In this post you will get my top tips for how to build, curate and organize an amazing, inspiring, educational and manageable home library for your homeschooled kids (that your whole family will love)!
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Building a Home Library
I am a huge book lover! I never lost my love of children’s books, and reading favourites to my kids is one of the things I love to do most as a mother.
We also have been homeschooling now for FIVE YEARS, and have amassed quite the collection of books to go along with that whole thing.
But the mystery of how to curate a home library that really works for your family? Well, I have come a long way but I am still not sure if I have achieved that!
In order to organize my thoughts on the topic, I have broken this process down into five main steps. However, these steps aren’t necessarily to be done in order, and they also aren’t “one and done” check the box and never do it again type of steps.
Nope, it turns out that building and curating a home library is an ongoing and maybe even lifelong process. As kids grow, your family needs and preferences change, and you’ll find you need to re-do parts of this process.
If you are new here, welcome! I’m a homeschool, homebirth, homemade mom of 5 boys. Check out my about page to meet me and my family.
Onto the steps!
Steps For How to Curate Your Home and Homeschool Library
Step 1. Assessing the Books You Already Own
Chances are, you already have a bit of a home library. You have books from your childhood, your baby shower, birthdays, library sales and ones you’ve picked up on your travels. College textbooks you haven’t gotten rid of.
It is important to assess these books you already own, i.e. your existing library.
What are the Essential books for a homeschool home library?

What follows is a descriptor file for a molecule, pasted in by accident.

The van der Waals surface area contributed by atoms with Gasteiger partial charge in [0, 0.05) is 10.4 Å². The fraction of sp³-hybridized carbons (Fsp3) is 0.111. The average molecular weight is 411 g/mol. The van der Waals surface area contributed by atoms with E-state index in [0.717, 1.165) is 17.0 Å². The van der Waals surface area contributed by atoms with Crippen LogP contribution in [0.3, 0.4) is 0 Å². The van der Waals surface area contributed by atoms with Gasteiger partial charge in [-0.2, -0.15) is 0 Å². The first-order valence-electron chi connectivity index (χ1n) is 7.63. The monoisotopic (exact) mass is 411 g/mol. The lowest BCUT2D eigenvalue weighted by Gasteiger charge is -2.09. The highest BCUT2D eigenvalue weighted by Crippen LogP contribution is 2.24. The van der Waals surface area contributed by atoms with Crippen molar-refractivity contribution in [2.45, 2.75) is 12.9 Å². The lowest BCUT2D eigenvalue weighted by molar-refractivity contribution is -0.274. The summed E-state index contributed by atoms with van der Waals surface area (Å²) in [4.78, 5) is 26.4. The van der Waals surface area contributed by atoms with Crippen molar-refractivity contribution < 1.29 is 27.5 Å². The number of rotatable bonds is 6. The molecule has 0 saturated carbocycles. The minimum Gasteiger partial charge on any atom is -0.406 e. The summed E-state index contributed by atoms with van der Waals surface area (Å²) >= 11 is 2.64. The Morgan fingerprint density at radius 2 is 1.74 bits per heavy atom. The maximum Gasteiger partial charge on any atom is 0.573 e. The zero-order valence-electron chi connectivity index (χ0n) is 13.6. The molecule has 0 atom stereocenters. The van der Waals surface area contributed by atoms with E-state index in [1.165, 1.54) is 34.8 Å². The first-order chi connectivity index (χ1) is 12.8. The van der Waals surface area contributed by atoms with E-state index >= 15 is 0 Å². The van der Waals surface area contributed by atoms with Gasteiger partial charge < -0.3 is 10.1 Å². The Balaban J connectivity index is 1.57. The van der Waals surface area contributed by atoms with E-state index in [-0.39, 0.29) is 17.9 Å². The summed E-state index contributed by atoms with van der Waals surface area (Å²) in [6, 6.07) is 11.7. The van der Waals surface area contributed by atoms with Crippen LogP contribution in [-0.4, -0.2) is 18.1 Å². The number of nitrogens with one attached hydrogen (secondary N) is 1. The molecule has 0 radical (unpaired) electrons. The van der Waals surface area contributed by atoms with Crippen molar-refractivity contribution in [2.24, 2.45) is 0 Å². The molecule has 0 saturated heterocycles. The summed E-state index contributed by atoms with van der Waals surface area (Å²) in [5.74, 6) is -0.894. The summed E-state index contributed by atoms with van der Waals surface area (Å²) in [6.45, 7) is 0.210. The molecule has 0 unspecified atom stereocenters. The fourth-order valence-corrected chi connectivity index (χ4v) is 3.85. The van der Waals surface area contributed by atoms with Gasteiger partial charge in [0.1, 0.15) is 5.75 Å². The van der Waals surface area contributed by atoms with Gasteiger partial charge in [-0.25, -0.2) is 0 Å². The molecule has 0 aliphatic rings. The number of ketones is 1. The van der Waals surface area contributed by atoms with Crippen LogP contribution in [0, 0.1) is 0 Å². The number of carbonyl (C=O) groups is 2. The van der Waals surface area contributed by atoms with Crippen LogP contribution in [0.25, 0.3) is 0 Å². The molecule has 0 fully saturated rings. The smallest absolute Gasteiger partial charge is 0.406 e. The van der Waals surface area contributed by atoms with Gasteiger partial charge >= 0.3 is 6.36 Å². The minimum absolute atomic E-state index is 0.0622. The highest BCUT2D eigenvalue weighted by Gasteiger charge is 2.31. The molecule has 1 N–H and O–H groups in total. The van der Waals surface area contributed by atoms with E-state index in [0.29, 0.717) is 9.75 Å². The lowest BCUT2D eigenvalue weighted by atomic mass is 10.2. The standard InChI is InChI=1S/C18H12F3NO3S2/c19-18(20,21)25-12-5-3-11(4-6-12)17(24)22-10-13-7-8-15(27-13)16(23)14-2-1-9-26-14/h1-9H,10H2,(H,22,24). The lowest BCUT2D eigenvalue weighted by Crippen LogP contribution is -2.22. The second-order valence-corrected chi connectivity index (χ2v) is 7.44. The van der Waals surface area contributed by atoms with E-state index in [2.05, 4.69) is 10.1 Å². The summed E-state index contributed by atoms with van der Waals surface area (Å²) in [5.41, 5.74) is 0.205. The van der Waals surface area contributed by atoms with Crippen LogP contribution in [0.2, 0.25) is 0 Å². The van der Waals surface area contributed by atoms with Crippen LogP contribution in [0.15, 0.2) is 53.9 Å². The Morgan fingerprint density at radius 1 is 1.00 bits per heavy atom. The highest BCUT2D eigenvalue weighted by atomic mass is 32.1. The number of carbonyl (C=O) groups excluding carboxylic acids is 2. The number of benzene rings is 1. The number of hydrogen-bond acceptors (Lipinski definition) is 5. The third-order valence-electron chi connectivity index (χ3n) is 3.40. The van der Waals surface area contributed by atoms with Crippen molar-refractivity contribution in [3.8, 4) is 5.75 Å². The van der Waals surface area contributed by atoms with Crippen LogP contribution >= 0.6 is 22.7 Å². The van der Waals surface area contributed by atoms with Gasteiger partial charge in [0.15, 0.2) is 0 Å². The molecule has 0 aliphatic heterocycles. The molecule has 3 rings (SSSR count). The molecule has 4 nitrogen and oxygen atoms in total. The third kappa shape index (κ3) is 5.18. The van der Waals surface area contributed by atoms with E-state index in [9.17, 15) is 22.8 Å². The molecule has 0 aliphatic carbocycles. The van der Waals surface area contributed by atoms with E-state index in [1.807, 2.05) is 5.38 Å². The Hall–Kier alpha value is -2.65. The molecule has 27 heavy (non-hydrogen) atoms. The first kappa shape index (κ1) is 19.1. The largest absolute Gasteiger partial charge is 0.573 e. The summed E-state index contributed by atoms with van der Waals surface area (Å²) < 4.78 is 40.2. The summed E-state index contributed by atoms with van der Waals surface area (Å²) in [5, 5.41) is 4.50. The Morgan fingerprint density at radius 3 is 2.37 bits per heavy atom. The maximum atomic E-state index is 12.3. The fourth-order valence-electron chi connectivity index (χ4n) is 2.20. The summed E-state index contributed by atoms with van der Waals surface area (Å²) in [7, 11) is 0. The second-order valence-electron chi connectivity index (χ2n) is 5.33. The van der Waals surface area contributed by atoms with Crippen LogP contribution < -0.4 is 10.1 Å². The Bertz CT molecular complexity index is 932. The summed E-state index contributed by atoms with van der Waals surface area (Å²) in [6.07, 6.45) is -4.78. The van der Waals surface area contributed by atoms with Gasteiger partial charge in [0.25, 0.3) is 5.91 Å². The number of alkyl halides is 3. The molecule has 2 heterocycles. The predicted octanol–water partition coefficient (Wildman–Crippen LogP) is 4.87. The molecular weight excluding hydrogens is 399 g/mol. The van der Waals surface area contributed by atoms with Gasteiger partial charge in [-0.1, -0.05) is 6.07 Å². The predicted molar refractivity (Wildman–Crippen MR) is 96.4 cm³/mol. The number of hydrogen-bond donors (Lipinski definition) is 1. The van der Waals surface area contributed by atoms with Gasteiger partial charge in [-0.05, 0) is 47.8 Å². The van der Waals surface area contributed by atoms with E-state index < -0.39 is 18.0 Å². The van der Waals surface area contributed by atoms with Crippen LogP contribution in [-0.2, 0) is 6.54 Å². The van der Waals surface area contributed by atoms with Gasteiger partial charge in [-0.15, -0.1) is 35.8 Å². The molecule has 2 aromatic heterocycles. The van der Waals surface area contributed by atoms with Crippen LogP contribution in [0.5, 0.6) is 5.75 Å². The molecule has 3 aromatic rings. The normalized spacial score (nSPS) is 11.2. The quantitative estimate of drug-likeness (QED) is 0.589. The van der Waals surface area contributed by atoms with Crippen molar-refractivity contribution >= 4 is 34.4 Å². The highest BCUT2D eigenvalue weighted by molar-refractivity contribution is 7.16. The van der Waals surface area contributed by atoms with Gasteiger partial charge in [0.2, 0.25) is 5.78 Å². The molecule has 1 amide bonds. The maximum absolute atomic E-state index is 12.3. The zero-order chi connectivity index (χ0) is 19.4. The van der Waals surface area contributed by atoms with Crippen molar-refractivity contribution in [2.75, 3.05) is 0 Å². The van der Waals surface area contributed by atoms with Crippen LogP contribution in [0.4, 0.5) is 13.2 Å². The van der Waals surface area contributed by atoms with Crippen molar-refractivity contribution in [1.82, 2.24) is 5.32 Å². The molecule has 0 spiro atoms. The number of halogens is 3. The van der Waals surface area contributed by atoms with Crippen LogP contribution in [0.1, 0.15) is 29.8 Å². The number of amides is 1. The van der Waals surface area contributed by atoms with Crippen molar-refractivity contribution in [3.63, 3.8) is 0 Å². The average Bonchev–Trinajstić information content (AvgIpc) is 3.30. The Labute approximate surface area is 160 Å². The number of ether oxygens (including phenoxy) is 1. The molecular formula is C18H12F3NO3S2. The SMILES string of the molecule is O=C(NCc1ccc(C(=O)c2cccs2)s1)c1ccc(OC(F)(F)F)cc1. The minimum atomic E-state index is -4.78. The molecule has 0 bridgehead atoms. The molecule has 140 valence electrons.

In my opinion, every family should have a Bible, a dictionary and thesaurus, and a few other reference books on hand.
Reference Books to Own
- Holy Bible
- Encyclopedia, or at least a Children’s Encyclopedia
- A Local Nature Guide
Catholic Family Reference Books to Own:
- Catechism of the Catholic Church
- A book of Family Prayers
- A book of the Saints
Step 2. Researching Books for Your Home Library
I know, I know! Starting with the boring stuff right away. But the truth of the matter is, if you want to know what books to buy, you need to do some research.
There are three main ways I see this happening:
1. Researching Books In Person:
In person book-seeking happens in a few ways:
- In Person Book Snooping AKA No Shelf Control: You have got to be a bit nosy for this one! Whenever we are anywhere with books, I like to try to take a peek. Bookshops, libraries, my friend’s houses. Basically anywhere with a shelf is fair game to see what books are there, catch your eye and look good.
- Talk about books: Asking people what books they are reading, what their kids love, and what they recommend is another great in-person way to do research.
2. Researching Books Online:
The Internet is a marvelous place. There are so many book reviews, book lists, bookstagram-ers and so forth that you can learn from. In particular I love the website, membership and podcast Read Aloud Revival. They have recommendations for every age and stage of kids as well as interviews with authors and other great book lover content.
Places to learn about books online:
- Facebook groups such as Reshelving Alexandria
- Instagram hashtags, such as #bookstagram, #booklover, #kidsbookstagram, and so on
- Youtube book reviews and homeschool mom channels
- Plugged In media reviews are great for checking specific titles you’re interested in
- Goodreads is neat for keeping track of books and finding more similar titles
- Pinterest is a great place to search for booklists!